Improving post-stroke care in general practice: an investigation of outcomes after stroke and an analysis of a new intervention for managing patients who have had a stroke
2017-02-22T01:03:17Z (GMT) by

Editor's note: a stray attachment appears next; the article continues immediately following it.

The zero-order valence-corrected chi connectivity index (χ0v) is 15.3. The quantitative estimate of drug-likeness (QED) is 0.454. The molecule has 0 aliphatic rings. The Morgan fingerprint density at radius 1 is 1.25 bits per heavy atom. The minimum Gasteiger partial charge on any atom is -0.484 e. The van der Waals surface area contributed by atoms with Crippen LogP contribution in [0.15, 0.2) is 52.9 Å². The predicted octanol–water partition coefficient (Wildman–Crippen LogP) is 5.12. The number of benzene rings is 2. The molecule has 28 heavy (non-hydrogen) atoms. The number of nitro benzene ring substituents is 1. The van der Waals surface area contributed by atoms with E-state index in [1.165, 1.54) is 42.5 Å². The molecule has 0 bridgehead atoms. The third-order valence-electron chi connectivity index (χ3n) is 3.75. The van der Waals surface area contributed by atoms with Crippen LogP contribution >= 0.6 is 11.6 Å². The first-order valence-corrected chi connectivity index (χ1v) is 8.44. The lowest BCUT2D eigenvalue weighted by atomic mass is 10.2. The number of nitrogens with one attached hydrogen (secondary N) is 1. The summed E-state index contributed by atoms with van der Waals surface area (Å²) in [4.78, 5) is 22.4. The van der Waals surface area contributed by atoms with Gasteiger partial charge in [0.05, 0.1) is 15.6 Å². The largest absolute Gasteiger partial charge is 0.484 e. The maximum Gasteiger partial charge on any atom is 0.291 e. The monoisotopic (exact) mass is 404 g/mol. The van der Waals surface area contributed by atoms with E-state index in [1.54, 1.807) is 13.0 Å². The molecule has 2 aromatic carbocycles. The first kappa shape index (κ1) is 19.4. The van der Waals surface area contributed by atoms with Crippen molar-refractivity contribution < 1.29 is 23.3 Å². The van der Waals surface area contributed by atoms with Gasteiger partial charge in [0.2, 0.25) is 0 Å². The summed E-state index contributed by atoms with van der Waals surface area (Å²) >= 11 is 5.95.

Introduction: Improving the understanding of factors contributing to poor outcomes, and identifying beneficial elements of interventions, can assist better management of patients who have had a stroke. Part 1 Aim: To investigate associations between risk factors and long-term outcomes after stroke. Methods: Using data obtained for a community-based study of stroke, we undertook Cox proportional hazards regression analyses to identify factors associated with the risk of stroke, acute myocardial infarction or death. Results: For the first time, we found evidence that smoking at the time of stroke (hazard ratio [HR]: 1.30, 95% confidence interval [CI]: 1.06 – 1.60, p=0.012) and a systolic blood pressure <121 mmHg at 5 years post-stroke (HR: 1.54, 95% CI: 1.04 – 2.31, p=0.033) were associated with the risk of poor long-term outcomes when compared to the absence of these factors. Part 2 Aim: To better understand each component of a secondary stroke prevention intervention provided in the Shared Team Approach between Nurses and Doctors For Improved Risk factor Management randomised controlled trial (STAND FIRM RCT). Methods: Firstly, to further advocate the use of new interventions for post-stroke care we analysed qualitative data obtained from GPs participating in our stroke education activity. Following a seminar on secondary stroke prevention, GPs audited patients with stroke managed in their clinic and reported on how the secondary prevention management of their patients could be improved. Secondly, we monitored the utilisation of individualised management plans (IMPs) developed for patients in the intervention arm of the STAND FIRM RCT. Multivariable logistic regression analysis was conducted to investigate whether utilisation of the IMPs was associated with improvements in secondary prevention management. Education visits were provided to patients in the intervention arm of the STAND FIRM RCT. Nurses documented issues related to post-stroke care and secondary prevention reported by the patients and the information they provided to the patients to resolve these issues. We conducted qualitative analysis of these notes. Results: GPs indicated that improvements could be made to the pharmacological and non-pharmacological management, and the documentation of risk factors in the patients they audited. There was evidence that IMPs had been utilised for 60% of patients in the STAND FIRM RCT. Compared to patients whose GPs did not utilise IMPs, patients for whom GPs utilised IMPs did not have a detectable difference in prescription of new secondary prevention medications (odds ratio [OR]: 0.18, 95% CI: 0.03 – 1.09, p=0.061), but were more often provided lifestyle education (OR: 2.0, 95% CI: 1.06 – 3.82, p=0.032). At the education visits conducted for patients in the STAND FIRM RCT, nurses provided information to resolve several issues related to the use of secondary prevention medications. Overall conclusions: The findings on risk factors should provide further impetus for physicians to provide smoking cessation interventions and optimise blood pressure control in survivors of stroke. Implementing the findings of these studies and other aspects of stroke management into clinical practice may be assisted by providing patients with IMPs and by educating patients.